MONTREAL, QUEBEC: A Quebec woman has become the first in her province to receive “a bionic eye” implant that lets her see light and shadow where once she saw only darkness.
Sandra Cassell was diagnosed 16 years ago with retinitis pigmentosa, or RP, a rare incurable eye disease that slowly took away her eyesight.
But last spring, Cassell underwent surgery at Maisonneuve-Rosemont Hospital in Montreal to implant a device called the Argus II Retinal Prosthesis System.
The system has two parts: the first is a prosthesis the size of a pencil eraser that was surgically implanted onto Cassell’s left retina. The second part involves a pair of eyeglasses that have a built-in video camera.
Information from the camera is wirelessly transmitted to electrodes in the implant and converted into electrical pulses. These pulses are turned into images, which are transmitted to the brain, explained ophthalmologist Dr. Flavio Rezende.
“It’s like a piece of computer that we put in the retina, and then according to whatever stimulus she is receiving from her camera, the electrodes stimulate the retina cells and this impulse is sent to the brain and patient understands as images,” he said.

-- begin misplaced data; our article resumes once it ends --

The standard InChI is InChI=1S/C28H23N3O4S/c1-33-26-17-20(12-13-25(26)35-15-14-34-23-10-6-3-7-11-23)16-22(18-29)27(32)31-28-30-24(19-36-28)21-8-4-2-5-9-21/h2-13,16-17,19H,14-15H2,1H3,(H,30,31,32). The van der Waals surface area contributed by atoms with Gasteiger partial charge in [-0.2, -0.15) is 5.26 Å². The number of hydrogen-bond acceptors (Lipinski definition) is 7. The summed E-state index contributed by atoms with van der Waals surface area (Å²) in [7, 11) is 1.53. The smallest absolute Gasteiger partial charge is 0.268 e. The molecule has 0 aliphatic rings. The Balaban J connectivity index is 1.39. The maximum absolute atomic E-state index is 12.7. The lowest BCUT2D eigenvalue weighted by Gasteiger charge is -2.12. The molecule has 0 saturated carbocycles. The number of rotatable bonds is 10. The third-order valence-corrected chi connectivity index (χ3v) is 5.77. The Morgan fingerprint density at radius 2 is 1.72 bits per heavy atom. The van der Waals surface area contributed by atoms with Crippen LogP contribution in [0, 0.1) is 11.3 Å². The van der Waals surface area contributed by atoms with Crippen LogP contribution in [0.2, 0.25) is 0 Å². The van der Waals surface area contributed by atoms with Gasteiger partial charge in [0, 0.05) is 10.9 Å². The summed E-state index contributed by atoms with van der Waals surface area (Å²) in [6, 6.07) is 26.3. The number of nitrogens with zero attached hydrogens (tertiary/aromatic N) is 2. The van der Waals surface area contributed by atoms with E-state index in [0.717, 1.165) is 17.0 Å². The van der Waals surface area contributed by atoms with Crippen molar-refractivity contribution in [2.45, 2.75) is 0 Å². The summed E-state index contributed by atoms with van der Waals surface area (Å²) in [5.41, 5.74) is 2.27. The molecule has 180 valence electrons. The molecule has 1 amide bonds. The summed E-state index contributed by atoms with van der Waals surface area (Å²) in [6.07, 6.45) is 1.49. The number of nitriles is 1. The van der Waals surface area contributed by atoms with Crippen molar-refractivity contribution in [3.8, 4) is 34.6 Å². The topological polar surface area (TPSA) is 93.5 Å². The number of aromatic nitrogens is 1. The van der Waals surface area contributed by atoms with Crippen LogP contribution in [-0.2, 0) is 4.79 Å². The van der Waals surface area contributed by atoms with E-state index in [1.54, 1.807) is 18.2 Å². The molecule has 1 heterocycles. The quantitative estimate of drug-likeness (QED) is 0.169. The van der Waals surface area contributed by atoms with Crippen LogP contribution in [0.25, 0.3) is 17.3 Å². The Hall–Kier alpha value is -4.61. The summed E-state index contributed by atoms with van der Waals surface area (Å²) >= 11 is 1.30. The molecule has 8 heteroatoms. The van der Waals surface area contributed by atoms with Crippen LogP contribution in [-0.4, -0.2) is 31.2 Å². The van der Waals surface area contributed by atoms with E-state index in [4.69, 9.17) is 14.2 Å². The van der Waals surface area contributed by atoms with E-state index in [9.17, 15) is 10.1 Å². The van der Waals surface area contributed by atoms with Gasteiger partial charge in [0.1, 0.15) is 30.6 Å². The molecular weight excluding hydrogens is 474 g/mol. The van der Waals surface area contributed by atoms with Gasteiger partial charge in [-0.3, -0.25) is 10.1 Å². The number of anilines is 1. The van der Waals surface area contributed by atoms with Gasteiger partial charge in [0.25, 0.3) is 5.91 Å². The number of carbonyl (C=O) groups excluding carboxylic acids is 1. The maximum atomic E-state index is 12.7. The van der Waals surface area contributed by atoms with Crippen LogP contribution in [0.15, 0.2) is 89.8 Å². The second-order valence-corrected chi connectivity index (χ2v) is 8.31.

The four-hour operation to install the device is a medical first in Quebec.
Ophthalmologist Dr. Flavio Rezende and Sandra Cassell wearing the new bionic eye device:
Now, thanks to the implant, Cassell can see light for the first time in years. She doesn’t have full vision but she does see things in black, white and grey, much like an ultrasound picture.
“I can finally see the silhouettes of my children for the first time. That has no price,” she said in a statement.
The device will now assist Cassell with everyday tasks, helping her recognize people and distinguish the outlines of large objects.
For Cassell, who had known only darkness for more than a decade, re-learning to see again was not simple. She needed to work with a rehab team for weeks to learn how to make sense of what the implant was allowing her to see.
Because of the amount of rehab involved, only a few patients with RP would make good candidates for the bionic eye, which costs more than $150,000 per patient to implant.
Doctors at St. Michael’s Hospital in Toronto have also successfully implanted the device in patients.
Maisonneuve-Rosemont Hospital says they are now searching for the next patient with the right cognitive and vision characteristics who would make a good candidate for the device.
Published Saturday, August 26, 2017